Symptoms and Treatment for Trigger Finger and Thumb
Many people have likely heard of the term “trigger finger” or “trigger thumb” (medically referred to as stenosing tenosynovitis), but may not know what exactly this condition entails (and no, it’s not just a resulting injury from shooting a gun, as the name may suggest).
To help you better understand this condition, please read this guide on trigger finger by my Houston, Texas practice.
What is trigger finger or trigger thumb?
In the simplest terms, trigger finger is when you experience inflammation in a finger tendon, causing the finger to get stuck in a bent position (think of the pull and release of a trigger).
Often, you can still straighten the impacted finger with a snap if you are experiencing trigger thumb or finger. However, if your condition is more severe, your finger may stay in the bent position until you receive treatment.
What would cause me to develop trigger finger?
There are a number of things that can lead to a patient developing trigger finger, although in most cases it is hard to determine the exact cause of this condition
However, some common causes of trigger finger include:
- If you are repeatedly gripping on a daily basis (whether for work or daily life).
- If you are a woman
- If you have carpal tunnel
- If you are suffering from certain health problems such as rheumatoid arthritis or diabetes
When you come visit me in Houston, we can discuss your daily activities and medical history to see if we can narrow down possible causes of your trigger finger.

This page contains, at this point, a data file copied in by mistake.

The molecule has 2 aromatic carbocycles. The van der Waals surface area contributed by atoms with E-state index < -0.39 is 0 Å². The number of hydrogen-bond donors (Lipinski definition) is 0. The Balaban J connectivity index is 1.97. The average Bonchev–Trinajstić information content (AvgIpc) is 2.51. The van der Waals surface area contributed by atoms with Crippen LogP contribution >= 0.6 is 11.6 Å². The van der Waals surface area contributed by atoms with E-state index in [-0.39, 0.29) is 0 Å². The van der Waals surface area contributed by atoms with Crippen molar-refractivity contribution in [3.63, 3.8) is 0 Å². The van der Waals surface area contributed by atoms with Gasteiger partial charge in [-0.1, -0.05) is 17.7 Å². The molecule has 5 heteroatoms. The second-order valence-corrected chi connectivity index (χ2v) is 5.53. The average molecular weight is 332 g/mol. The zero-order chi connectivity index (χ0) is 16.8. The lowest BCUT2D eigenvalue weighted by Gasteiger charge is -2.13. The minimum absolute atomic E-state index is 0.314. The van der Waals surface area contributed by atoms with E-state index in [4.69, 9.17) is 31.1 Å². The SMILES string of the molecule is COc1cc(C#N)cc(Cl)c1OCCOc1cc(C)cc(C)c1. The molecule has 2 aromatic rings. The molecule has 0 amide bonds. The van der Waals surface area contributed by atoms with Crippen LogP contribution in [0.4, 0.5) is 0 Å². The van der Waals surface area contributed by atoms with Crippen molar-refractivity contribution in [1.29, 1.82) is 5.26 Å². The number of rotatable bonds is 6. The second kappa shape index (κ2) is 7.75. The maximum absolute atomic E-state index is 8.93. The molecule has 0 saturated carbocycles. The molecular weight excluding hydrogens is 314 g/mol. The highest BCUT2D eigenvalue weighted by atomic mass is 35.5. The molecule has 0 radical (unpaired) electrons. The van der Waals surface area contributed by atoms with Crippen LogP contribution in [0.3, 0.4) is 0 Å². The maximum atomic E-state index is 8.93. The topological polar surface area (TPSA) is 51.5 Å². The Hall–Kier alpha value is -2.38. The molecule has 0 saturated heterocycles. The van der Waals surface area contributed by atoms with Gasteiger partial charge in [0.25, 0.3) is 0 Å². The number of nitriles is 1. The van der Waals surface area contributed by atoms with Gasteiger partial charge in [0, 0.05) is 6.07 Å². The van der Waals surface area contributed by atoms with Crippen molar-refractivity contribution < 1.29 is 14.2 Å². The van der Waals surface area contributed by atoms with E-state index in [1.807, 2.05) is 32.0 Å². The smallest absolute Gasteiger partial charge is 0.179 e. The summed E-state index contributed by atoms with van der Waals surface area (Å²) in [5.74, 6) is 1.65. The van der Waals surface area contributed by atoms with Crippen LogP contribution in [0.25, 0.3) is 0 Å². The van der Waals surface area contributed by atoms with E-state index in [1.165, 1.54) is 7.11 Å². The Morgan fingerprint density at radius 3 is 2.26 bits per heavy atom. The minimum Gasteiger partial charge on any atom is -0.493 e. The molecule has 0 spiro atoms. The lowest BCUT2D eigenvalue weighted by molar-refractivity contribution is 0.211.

How do I know if I’m suffering from trigger finger?
You can experience trigger finger in any finger, and it can range from mild to severe. Specifically, you may feel or hear sensations such as:
- Pain while grasping
- Pain while moving your finger
- Feeling a bump on the base of your finger
- Popping or clicking noises while moving your finger
- Stiffness of the finger in the morning
This is not an exhaustive list of symptoms. If you are in Houston and think you are exhibiting these or possible other symptoms of trigger finger, I suggest you come visit me and we can discuss your condition.
How will you treat my trigger finger?
When I’m treating your trigger finger, my first step will be to get rid of your finger swelling. There are a number of treatment options we may explore. These include, but are not limited to,:
- Prescribing you anti-inflammatory medications
- Applying a night splint to your finger
- Administering steroid injections
- Recommending changes to your daily activity that could aggravate your condition
If treatment is successful, you should regain the ability to fully and painlessly move your finger. If these treatments do not work, however, I may recommend surgery during which the surgeon will open up the base of the affected finger.
After surgery, the clicking or popping will dissipate first, and your finger motion should return shortly thereafter. If you undergo surgery, we will discuss any needed hand therapy post-recovery.
If you are experiencing, or think you are experiencing, trigger finger or thumb, I’m a board certified hand specialist who is here to help.